“We equally strongly condemn the disproportionate reaction by the Israeli government against 2.3 million Palestinian civilians trapped in the Gaza Strip; an action that is considered by many observers as war crime (sic)… Notably, we are concerned by the unconditional support by the Commission you represent for one of the two points. This support is being expressed in an uncontrolled manner, e.g. EC buildings lit up with the Israeli flag.
We hardly recognise the values of the EU in the seeming indifference demonstrated over the past few days by our Institution toward the ongoing massacre of civilians in the Gaza Strip, in disregard for human rights and international humanitarian law. We have just learnt that a hospital was bombed with many casualties. According to UNRWA statements, not a drop of water, not a grain of wheat, not a litre of fuel has been allowed into Gaza since the start of the Israeli operation, generating an unprecedented humanitarian crisis.”
The letter warns that the EU is “losing all credibility” as well as its status “as a fair, equitable and humanist broker” while also damaging its international relations and risking the safety of EU staff. As if that were not enough, the letter also rips into VdL’s “patent” double standards over what is currently unfolding in Palestine and the events of the past 20 months in Ukraine. A perfect case in point: in October 2022, VdL tweeted the following message:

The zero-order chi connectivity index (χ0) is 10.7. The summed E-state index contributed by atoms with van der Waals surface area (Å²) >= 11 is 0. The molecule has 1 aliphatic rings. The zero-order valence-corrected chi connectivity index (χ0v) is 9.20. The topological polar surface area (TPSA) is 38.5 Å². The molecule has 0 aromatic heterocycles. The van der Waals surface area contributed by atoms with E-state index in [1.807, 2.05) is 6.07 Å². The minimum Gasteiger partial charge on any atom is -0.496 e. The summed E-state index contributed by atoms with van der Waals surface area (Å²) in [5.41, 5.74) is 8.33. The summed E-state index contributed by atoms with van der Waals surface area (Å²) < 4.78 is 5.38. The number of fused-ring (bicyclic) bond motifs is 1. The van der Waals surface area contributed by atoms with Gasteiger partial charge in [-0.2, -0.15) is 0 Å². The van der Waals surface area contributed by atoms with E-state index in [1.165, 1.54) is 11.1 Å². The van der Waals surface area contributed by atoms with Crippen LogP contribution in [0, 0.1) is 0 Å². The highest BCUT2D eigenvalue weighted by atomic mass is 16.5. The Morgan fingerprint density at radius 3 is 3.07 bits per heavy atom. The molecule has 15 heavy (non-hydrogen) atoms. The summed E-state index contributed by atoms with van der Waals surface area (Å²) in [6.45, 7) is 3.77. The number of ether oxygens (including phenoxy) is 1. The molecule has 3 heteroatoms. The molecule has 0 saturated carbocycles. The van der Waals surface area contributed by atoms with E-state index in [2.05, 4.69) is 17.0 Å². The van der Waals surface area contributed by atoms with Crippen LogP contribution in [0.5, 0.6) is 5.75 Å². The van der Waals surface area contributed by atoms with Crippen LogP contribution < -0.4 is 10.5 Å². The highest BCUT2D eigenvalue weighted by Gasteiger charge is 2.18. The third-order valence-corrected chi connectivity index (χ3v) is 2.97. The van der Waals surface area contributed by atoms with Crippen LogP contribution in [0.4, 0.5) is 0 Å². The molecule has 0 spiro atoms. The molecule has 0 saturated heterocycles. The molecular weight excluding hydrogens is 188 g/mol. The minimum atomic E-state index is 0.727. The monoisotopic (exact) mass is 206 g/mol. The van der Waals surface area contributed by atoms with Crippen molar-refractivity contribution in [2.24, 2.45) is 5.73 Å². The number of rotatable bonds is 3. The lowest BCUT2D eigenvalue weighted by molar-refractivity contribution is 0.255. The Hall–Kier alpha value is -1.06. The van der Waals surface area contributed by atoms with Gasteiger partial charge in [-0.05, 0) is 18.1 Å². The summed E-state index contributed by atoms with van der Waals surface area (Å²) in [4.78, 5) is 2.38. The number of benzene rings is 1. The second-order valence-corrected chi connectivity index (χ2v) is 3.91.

Russia’s attacks against civilian infrastructure, especially electricity, are war crimes.
Cutting off men, women, children of water, electricity and heating with winter coming – these are acts of pure terror.
And we have to call it as such.